1887

Abstract

The issue of space migration of time variations of the gravity field of non-tidal type arose in<br>connection with reports on observations of space migrations of fronts of deformational stresses within the<br>Earth’s crust. For example, when studying the materials of the China strong earthquake in ref. (Sholz,<br>1977), the space migration velocity was estimated of the front of deformational stresses of rock within the<br>Earth’s crust for a ten-year period. According to these estimations, the front of deformational stresses<br>extended over the territory of China from the west toward the east with a velocity of 110 km/year. Similar<br>estimations for the velocity of natural displacement of the zones of deformational stresses (10–100<br>km/year) have been observed in Turkey (Mogi, 1968), Japan, USA (Kasahara, 1979). The question arises<br>of whether or not migration of the time variations of the gravity field is one of the manifestations of the<br>migration of the front of deformational stresses registered by other geophysical methods. To answer this<br>question, we consider the papers of other authors. In the context of a search for earthquake precursors, a<br>number of authors (Sadovsky et al., 1972; Talwani, 1979; Sherburne, 1979) have performed an<br>investigation of variations of different geophysical parameters in time, of migration of these parameters in<br>space, and of the relationship between them and elastic stresses occurring during earthquakes. Therefore,<br>on the basis of elasticity theory it may be deduced that the search for methods of earthquake prediction<br>should be reduced to the search for the ways of revealing and extracting elastic stresses and processes<br>related to them. Therefore, in order to increase the reliability of earthquake prediction, the results of<br>repeated yearly measurements of the gravity field over a network of sites of seismically dangerous thickly<br>populated regions are suggested to be used as complementary to the magnetic method. Repeated<br>gravimetric measurements over the set of points offer the advantage that they permit embracing most of<br>a seismically active region and in such a manner conducting measurements close to the future earthquake<br>epicenter, where the non-tidal variations of the gravity field can have the maximum values in contrast<br>with deformographs, which are, as a rule, located at a considerable distance from the future earthquake<br>epicenter and, thus, exhibit weakly manifested seismic effects that do not permit predicting earthquakes<br>reliably.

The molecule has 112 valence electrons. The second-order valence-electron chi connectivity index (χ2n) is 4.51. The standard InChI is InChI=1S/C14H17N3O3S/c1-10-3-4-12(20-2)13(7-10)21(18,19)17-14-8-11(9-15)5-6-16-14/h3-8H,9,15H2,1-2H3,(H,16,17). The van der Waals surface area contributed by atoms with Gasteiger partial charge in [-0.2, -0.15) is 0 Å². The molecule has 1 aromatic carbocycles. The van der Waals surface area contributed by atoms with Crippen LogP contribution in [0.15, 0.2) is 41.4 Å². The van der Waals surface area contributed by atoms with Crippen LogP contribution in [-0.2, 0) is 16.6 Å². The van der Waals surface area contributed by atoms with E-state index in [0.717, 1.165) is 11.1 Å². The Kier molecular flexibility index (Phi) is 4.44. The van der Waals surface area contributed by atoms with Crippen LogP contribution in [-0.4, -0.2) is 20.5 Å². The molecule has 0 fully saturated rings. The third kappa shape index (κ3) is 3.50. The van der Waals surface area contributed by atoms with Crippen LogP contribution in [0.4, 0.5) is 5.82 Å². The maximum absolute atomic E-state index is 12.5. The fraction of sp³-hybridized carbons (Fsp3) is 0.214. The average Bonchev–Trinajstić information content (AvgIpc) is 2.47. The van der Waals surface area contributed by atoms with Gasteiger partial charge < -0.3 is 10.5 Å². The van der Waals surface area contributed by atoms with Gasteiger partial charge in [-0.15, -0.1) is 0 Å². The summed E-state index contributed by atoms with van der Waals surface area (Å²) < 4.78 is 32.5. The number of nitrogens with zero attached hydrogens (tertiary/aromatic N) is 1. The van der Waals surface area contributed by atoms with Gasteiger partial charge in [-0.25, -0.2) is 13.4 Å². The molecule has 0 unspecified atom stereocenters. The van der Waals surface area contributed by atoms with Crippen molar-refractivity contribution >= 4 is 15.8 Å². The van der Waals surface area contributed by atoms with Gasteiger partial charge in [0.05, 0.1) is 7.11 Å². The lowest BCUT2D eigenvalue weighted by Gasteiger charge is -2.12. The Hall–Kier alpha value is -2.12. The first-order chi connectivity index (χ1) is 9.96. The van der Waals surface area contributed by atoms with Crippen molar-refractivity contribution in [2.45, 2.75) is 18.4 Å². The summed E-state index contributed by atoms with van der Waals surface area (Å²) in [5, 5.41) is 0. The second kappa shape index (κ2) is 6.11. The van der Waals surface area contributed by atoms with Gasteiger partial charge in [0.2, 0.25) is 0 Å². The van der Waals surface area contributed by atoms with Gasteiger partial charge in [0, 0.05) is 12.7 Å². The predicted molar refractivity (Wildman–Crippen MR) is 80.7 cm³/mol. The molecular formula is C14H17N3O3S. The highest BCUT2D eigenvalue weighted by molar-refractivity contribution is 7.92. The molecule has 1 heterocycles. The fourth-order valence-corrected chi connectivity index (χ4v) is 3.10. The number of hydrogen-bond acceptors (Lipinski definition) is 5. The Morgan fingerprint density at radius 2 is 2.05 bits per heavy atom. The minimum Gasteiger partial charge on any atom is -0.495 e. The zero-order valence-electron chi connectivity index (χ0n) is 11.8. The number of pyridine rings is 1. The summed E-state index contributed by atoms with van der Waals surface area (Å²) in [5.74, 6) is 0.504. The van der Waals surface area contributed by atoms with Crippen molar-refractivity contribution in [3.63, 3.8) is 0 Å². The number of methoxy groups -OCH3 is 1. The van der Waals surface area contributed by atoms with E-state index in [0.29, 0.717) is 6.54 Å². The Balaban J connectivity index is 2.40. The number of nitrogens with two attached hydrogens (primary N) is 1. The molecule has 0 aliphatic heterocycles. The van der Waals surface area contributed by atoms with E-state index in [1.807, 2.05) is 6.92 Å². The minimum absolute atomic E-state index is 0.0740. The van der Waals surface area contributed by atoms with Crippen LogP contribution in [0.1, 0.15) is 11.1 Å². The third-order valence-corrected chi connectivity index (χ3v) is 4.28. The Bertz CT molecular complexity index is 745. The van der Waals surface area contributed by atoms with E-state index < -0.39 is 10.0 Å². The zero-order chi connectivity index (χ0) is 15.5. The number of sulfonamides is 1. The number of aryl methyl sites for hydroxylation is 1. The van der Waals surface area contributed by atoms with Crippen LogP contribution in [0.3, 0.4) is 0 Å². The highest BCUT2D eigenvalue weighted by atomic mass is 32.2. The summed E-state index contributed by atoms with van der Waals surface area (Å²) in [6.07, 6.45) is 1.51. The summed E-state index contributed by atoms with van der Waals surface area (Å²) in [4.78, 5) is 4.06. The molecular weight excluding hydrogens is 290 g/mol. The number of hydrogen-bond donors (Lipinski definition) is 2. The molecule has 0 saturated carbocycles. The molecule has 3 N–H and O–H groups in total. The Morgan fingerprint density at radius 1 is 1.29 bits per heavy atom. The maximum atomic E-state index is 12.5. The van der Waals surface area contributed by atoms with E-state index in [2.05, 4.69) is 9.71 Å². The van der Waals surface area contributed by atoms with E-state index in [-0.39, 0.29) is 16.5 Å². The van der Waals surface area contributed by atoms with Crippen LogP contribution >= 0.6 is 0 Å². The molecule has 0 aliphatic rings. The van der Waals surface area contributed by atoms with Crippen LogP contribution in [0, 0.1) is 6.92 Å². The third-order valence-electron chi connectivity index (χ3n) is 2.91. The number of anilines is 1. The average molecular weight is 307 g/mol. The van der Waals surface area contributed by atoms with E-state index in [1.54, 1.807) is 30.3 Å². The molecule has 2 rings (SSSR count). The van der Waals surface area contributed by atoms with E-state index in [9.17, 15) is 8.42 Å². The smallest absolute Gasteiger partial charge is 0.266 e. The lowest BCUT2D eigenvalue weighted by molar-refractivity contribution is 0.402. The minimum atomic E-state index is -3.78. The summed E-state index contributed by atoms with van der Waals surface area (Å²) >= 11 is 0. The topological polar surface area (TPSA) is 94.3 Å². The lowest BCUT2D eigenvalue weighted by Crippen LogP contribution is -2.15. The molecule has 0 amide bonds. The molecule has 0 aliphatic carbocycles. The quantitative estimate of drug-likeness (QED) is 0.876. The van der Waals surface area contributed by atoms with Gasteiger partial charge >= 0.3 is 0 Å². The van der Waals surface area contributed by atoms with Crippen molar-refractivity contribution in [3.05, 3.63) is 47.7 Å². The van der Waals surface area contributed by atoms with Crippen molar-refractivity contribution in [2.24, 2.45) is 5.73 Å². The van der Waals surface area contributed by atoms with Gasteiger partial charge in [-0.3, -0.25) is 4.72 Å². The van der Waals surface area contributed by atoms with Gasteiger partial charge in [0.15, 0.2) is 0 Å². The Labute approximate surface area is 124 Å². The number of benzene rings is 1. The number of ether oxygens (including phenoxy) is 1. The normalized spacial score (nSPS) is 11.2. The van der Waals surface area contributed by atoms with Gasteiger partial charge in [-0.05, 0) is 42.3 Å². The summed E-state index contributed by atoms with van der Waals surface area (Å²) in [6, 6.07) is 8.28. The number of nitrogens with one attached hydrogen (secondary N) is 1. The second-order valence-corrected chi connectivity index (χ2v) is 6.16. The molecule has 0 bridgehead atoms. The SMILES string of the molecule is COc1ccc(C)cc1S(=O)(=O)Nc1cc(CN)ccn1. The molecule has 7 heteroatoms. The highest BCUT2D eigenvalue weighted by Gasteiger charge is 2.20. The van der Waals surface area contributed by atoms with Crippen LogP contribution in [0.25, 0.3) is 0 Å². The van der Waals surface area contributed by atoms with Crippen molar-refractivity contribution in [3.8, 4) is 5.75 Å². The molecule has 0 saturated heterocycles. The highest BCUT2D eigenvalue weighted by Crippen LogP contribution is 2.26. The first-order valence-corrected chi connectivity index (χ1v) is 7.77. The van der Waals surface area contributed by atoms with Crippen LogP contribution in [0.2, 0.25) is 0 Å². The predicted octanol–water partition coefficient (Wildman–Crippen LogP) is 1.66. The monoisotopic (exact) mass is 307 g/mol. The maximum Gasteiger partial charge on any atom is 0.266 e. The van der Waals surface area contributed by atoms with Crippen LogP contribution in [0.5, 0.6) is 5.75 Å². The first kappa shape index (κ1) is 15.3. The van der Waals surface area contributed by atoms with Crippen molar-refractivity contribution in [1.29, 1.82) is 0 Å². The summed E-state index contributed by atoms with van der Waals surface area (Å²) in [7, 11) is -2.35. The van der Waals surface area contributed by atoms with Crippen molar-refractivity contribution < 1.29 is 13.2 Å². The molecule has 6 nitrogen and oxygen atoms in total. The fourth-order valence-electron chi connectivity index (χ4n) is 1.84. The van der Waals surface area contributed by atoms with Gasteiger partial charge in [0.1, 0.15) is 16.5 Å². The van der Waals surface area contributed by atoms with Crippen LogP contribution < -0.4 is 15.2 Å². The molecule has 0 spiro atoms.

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/content/papers/10.3997/2214-4609-pdb.38.F133
2003-09-01
2020-07-07
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